The besties review
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F for Fake
I love these kinds of meta movies about fakes and forgery— fits in well with a few movies I watched last year like Close-Up and The Amazing Johnathan Documentary. Definitely seems like a film that will be benefit from numerous rewatches, but from the first watch I can already tell I loved it. The editing and camerawork are sometimes confusing and disjointed, but always mesmerizing. I have yet to see some of Welles’ most famous work, but I am certainly looking forward to it even more after watching this.
Harlan County U.S.A.
Harlan County U.S.A. is a movie that lured me in with its simplicity. For the first thirty minutes, Barbara Kopple seems to be simply documenting the mine workers’ actions as they strike for higher wages. But the more I watched, the more I noticed the beautiful nuances of the film— namely, Kopple’s keen eye for interesting people, both in how they look and what they have to say. Harlan County builds moment to moment until its brilliant climax— a ten-minute stand-off that takes place on a road blocked by protestors.
As a group of (mostly) female protestors form a blockade, the main antagonist of the film (Basil Collins, a man with a true movie villain name) sits at the head of a long line of cars that are waiting to get through. The protestors accuse Collins of open firing on a group of protestors just days earlier and demand he be arrested to the county sheriff, who is physically caught in the middle of the conflicting parties. It’s a truly intense and rewarding scene that shows just how far an issue like a wage dispute can escalate. Kopple directs it perfectly. Suffice to say, I can tell why this film is taught as an “essential doc.”
Chris Marker’s Sans Soleil is a visionary, essayistic doc that feels like it would play better in a screening room at The Whitney than on my 13-inch computer screen. Regardless, I found it fascinating. It’s a dense film that can’t be fully appreciated or understood after just one viewing, so I won’t make the mistake of trying to solidify my feelings on it just yet. A lot of the descriptions of Eastern culture and political machinations went way over my head, so I will certainly be revisiting this at some point.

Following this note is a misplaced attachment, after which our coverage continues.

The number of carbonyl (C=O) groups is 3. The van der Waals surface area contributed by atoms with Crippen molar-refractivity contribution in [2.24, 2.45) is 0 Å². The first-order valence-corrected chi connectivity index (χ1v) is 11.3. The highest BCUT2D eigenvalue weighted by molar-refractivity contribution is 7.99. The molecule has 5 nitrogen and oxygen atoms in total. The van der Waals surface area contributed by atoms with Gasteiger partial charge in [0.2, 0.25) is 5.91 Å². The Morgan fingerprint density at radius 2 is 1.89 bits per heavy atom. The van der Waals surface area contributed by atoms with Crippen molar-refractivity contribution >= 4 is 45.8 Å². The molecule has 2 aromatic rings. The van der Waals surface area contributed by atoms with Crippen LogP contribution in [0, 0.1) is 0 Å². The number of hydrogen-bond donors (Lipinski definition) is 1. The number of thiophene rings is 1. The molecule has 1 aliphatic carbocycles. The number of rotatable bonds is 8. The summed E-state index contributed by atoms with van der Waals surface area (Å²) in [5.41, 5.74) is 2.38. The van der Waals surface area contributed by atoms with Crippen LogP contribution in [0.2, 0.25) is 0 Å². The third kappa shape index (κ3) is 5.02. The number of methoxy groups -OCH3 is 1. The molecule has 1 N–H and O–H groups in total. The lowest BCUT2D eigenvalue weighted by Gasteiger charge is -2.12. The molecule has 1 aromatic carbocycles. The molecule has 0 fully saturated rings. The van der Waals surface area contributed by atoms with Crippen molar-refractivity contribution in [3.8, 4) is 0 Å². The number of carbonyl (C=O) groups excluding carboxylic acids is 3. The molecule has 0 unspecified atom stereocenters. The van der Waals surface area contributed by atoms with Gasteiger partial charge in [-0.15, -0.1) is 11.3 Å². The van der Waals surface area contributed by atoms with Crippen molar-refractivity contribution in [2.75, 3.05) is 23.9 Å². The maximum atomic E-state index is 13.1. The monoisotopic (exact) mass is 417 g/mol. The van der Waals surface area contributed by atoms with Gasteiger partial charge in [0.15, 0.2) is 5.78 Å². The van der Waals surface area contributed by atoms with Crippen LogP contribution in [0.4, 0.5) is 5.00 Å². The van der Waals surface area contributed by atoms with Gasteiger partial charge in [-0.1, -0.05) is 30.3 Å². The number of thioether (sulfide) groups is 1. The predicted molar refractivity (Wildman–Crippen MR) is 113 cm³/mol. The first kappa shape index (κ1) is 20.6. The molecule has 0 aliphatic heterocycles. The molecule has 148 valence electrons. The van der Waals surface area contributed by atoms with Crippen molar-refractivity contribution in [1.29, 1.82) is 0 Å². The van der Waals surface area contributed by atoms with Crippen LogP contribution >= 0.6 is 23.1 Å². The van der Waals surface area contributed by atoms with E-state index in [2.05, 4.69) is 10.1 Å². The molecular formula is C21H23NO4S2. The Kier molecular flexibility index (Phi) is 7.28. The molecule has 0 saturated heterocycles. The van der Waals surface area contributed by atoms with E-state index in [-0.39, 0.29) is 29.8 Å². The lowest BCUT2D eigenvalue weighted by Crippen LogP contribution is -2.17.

The Thin Blue Line
This movie invented your dad’s favorite true crime Netflix series.
I don’t feel like getting political about this one, but this viewing reminded me yet again why I hate certain professions, institutions, and kinds of people. If you’ve seen the movie, I think it will be very clear which professions, institutions, and kinds of people I am referring to.
I don't mean this in a demeaning way, but I think this is a great film to show in high schools or to your kids as they get older (one of the film’s key figures is, after all, a sixteen year-old boy). It’s not as gritty, flashy, or bizarre as some of the more recent true crime narratives, but it is competently made and dramatically compelling. As a high schooler, movies (especially documentaries) played a huge role in shaping my opinion on the death penalty. Had I seen this as a teen, I’m sure that it would have only strengthened my feelings on the matter.
The War Room
This is a great behind-the-scenes look at the ubiquitous American political machine and yet it feels like nothing I’ve ever seen before. Watching Carville and Stephanopoulos work is a true delight, as you really feel like you are watching a moment unfold in real time. Knowing the outcome doesn’t hamper this at all— it’s all about the process.
What is 5 Film Film Festival (5FFF)?
In short, 5 Film Film Festival is an ongoing personal project to help me watch more classic films. For each mini “festival,” I will choose a random theme (be it a genre, actor, director, etc.) and curate five movies that fit that theme to watch for the first time. When I started this journey, I posted my brief, unpolished thoughts on Letterboxd. I like this more informal, less pretentious mode of watching older movies, so as I begin documenting the project here on the site, don’t expect a lot of in-depth analysis— every “review” will read more like a “first reaction.”
If you’re like me, and you have more than a few blind spots in your cinematic knowledge, then consider joining me on this lifelong endeavor. Watch along, recommend themes, and organize some mini festivals of your own!